Humpback-the flagship species for the Year of the Whale
We know more about humpback whales than any other whale species in the region, mainly because they return almost every winter to the same coastal waters where they were born in many SPREP member countries.
Furthermore, every whale has a different pattern of markings on the underside of its tail fluke, so it is possible to identify individual animals.
Humpback whales are long-lived, with a similar life-span to humans, and undertake long annual migrations between summer feeding grounds in the Antarctic, where they spend three months feeding on krill, a small shrimp-like creature present in enormous swarms in the Southern Ocean, and their winter breeding grounds in several SPREP member countries.
Humpbacks spend half their life swimming between these two destinations, and in the course of its life, a humpback will swim the equivalent distance of going to the moon and back. We can track these migrations both through photographs of the tail flukes and through the DNA extracted from a tiny skin sample, smaller than a fingernail, taken from a whale with a biopsy dart.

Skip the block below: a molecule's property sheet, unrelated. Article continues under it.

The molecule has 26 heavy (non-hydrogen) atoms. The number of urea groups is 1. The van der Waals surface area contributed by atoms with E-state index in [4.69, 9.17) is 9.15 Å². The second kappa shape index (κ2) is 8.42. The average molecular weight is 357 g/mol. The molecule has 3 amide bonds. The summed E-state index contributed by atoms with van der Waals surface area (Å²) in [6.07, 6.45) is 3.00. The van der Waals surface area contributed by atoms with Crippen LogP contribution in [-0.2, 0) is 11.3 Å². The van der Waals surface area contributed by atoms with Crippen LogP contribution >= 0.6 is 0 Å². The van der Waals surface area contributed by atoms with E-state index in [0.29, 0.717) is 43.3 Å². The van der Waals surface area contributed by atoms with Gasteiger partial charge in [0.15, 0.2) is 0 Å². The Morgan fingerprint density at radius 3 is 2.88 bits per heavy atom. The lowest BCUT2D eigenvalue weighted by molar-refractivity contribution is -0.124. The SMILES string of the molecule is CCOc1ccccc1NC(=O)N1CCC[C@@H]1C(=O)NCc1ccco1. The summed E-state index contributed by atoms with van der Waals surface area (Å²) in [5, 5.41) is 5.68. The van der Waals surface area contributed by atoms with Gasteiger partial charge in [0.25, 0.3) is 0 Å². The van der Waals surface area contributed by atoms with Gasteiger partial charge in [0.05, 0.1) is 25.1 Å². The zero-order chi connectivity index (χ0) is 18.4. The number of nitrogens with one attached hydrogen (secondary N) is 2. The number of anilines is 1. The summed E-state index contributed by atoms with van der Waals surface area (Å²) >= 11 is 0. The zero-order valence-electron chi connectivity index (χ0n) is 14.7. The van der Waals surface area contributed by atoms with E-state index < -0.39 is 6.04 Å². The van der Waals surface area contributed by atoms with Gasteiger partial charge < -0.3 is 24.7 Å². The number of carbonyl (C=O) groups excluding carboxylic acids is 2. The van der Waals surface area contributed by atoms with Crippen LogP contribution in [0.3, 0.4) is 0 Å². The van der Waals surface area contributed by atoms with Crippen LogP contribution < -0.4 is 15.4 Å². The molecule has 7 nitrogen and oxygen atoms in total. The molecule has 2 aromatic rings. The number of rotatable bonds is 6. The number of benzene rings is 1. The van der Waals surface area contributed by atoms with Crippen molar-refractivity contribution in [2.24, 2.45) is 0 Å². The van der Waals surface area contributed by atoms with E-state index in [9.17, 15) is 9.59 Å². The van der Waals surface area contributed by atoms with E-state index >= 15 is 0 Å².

Humpbacks in each ocean basin have a distinctive song, and every year it changes in subtle ways. In the SPREP region, these song changes can be tracked, sometimes over several years, as they spread across the ocean from west to east. It's an example of cultural transmission.
Although humpback whales are found throughout the world's oceans, and are generally recovering steadily from the impacts of commercial whaling, the humpbacks of Oceania have the dubious distinction, along with those of the Arabian Gulf, of still being endangered, largely because of gross over-hunting on their Antarctic feeding grounds 50 years ago. Recent modelling, based on information collected by researchers throughout the
South Pacific, shows that the population across Oceania was reduced to as few as 200 adult whales.
If you want to learn more about humpback whales, click on these 2 infographics.
Read the great story of Tohora the humpback whale by clicking on her picture: